even then, mottled with thick and thin.
He presses his forehead almost
into its rivulets, nipping cold, as
Hamnet of an instant pricks
his heart, like a foul hollow tripped upon
in the sluicing cobbles,
that little tiny boy—

How foolish to toy
with what is no more, he thinks,
knowing even as his next breath moves the rain
like a feather
that only one who never had a son
could think
so foolishly.

For his poor fool
is dead.

So, his mind works—words, stones skipping
across a river, light slipping
across a sea—figures
of speech that
from tossed ships
salvage sails
for wings–
even as he pulls his own cloak, sodden–
(for the rain, it seems, has rained down
every day)–
closer than the night, and heads back
to a pallet at the theater,
looking up to the heavens
for signs of gentling.



Here’s a draft poem for the 24thday of April, National Poetry Month, written for Ella’s (of Ella’s Edge) prompt on With Real Toads. Ella’s prompt was to write a poem based upon a sentence from a book. I opened up Bill Bryson’s book on Shakespeare— a section  that discusses the period after Shakespeare lost his young son, Hamnet. Of course, very little is known of Shakespeare’s feeling about the loss except through his plays. I’ve tried to incorporate very loosely some lines from plays, including King John, King Lear and Twelfth Night, and very obliquely, The Merchant of Venice. “Zounds” was a euphemism for God’s wounds or Jesus’ wounds.   The sentence that was the spring board is below:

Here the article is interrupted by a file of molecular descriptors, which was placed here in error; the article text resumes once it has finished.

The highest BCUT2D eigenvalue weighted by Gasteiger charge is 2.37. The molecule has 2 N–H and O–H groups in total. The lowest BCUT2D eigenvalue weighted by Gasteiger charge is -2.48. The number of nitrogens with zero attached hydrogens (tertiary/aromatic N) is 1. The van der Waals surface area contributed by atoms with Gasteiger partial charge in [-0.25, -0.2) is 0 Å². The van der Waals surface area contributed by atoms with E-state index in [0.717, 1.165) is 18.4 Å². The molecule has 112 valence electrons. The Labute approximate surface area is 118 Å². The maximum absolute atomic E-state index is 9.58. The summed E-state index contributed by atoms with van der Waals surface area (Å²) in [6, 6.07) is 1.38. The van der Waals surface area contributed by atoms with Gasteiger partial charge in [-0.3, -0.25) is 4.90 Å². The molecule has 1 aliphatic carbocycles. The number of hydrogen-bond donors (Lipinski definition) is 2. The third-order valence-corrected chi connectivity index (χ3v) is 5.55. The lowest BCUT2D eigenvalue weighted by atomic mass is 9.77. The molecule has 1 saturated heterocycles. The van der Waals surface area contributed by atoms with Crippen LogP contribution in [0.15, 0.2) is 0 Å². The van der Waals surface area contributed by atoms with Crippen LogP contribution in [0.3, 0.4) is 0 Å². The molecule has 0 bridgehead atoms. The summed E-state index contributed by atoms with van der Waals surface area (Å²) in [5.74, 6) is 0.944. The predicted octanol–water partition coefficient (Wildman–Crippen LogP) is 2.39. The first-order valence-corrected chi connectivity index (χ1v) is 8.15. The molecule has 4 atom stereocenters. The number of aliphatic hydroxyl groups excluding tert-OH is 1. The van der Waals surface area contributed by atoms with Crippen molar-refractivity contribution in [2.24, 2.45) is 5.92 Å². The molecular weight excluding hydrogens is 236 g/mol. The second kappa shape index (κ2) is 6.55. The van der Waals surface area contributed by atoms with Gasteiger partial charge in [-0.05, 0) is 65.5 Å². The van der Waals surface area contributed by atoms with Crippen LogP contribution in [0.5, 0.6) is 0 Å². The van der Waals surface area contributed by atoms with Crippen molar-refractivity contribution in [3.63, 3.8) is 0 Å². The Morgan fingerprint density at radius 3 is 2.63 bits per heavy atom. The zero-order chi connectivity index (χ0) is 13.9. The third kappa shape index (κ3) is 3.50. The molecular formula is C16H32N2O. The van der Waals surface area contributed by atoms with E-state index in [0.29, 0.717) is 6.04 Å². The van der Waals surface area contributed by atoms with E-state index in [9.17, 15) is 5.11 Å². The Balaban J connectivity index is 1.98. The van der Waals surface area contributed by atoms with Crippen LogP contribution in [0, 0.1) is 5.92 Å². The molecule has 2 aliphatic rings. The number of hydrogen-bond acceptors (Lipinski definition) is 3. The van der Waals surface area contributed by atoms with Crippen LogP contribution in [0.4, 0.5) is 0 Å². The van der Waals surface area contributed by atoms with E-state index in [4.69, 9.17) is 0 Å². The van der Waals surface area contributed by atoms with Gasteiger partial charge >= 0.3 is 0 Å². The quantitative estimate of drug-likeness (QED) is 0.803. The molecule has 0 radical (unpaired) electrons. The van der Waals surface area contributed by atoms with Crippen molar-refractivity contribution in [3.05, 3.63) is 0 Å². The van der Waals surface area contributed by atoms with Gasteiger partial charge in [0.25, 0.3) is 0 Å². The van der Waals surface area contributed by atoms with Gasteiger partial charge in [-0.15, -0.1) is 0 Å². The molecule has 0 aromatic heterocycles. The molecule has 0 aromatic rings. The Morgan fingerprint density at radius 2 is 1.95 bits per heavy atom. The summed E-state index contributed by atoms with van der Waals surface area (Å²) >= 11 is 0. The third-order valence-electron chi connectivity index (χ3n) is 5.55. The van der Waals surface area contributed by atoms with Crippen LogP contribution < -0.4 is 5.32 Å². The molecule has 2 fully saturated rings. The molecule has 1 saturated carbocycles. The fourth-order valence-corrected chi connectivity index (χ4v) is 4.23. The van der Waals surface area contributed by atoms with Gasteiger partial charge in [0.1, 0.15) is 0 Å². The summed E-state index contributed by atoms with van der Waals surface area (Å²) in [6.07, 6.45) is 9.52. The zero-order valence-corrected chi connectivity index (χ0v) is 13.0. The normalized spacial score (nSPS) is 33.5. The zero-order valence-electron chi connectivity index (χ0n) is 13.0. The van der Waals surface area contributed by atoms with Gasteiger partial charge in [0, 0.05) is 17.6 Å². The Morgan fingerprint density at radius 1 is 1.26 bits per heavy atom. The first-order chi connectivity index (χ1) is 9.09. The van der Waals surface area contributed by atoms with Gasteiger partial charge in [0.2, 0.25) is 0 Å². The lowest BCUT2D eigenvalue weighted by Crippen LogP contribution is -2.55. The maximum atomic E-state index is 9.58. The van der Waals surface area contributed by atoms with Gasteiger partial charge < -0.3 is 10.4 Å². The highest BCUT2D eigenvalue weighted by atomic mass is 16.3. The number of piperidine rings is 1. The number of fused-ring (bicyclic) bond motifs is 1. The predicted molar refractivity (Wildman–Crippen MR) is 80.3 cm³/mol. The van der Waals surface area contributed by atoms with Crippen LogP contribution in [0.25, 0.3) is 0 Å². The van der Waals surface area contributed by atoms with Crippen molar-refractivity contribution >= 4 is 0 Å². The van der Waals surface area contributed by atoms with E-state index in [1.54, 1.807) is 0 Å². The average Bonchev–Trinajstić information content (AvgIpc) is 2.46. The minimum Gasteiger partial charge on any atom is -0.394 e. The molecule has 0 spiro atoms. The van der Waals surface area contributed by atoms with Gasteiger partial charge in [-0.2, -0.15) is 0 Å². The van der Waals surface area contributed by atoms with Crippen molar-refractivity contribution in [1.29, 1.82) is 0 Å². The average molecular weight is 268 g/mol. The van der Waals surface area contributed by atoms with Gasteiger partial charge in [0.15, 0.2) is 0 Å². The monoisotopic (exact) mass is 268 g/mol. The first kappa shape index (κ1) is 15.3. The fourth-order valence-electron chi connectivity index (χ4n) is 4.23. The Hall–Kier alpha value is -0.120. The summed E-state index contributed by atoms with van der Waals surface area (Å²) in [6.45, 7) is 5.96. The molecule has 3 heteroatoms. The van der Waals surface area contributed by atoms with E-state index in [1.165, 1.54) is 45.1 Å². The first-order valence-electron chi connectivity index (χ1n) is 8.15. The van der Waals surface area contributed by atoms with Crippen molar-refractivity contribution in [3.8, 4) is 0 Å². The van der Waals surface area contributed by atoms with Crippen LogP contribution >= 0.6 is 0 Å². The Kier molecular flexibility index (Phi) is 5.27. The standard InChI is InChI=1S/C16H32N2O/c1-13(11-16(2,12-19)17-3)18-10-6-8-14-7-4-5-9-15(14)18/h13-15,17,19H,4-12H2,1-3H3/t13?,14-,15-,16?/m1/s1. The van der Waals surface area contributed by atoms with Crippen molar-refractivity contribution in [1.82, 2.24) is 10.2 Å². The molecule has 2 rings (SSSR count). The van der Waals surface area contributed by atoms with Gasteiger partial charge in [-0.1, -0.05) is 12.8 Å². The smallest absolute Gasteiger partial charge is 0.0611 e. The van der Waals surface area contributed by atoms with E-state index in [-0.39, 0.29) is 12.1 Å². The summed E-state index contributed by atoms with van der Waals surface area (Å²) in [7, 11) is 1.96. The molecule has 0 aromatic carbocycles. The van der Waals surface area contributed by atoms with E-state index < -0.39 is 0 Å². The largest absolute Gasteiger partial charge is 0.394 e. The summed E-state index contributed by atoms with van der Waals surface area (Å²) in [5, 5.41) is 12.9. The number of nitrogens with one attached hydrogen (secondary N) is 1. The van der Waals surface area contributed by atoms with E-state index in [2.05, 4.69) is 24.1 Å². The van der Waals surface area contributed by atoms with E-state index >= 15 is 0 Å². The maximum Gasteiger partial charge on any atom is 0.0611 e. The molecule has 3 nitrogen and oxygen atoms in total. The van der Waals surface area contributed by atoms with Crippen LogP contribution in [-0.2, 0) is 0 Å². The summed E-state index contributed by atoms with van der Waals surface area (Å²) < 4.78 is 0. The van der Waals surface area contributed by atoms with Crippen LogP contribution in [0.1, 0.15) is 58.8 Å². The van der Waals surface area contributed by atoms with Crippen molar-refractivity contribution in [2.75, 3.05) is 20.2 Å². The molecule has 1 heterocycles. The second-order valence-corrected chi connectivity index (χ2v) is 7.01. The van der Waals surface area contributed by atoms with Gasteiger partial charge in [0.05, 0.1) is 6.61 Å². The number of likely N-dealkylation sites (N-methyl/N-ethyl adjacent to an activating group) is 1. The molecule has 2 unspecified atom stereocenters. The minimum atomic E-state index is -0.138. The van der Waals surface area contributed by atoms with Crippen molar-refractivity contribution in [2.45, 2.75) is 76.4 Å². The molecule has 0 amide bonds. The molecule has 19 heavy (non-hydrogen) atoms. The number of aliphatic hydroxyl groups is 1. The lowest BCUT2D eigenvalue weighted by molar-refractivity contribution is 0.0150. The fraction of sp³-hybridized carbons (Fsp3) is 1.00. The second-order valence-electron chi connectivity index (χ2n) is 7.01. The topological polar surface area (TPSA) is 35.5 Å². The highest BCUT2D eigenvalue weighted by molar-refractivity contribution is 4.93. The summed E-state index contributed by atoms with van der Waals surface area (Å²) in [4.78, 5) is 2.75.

“A separate question is why Shakespeare moved in this period to Bankside, a not particularly salubrious neighborhood when his theatrical connection was still with the Theatre, at precisely the other side of the city. It must have been a slog shuttling between the two (and with the constant risk of finding his way barred when the City gate was locked each dusk) ….” Bill Bryson, Shakespeare.

(PS – I appreciate that the photo has little to do with the poem!  Agh!)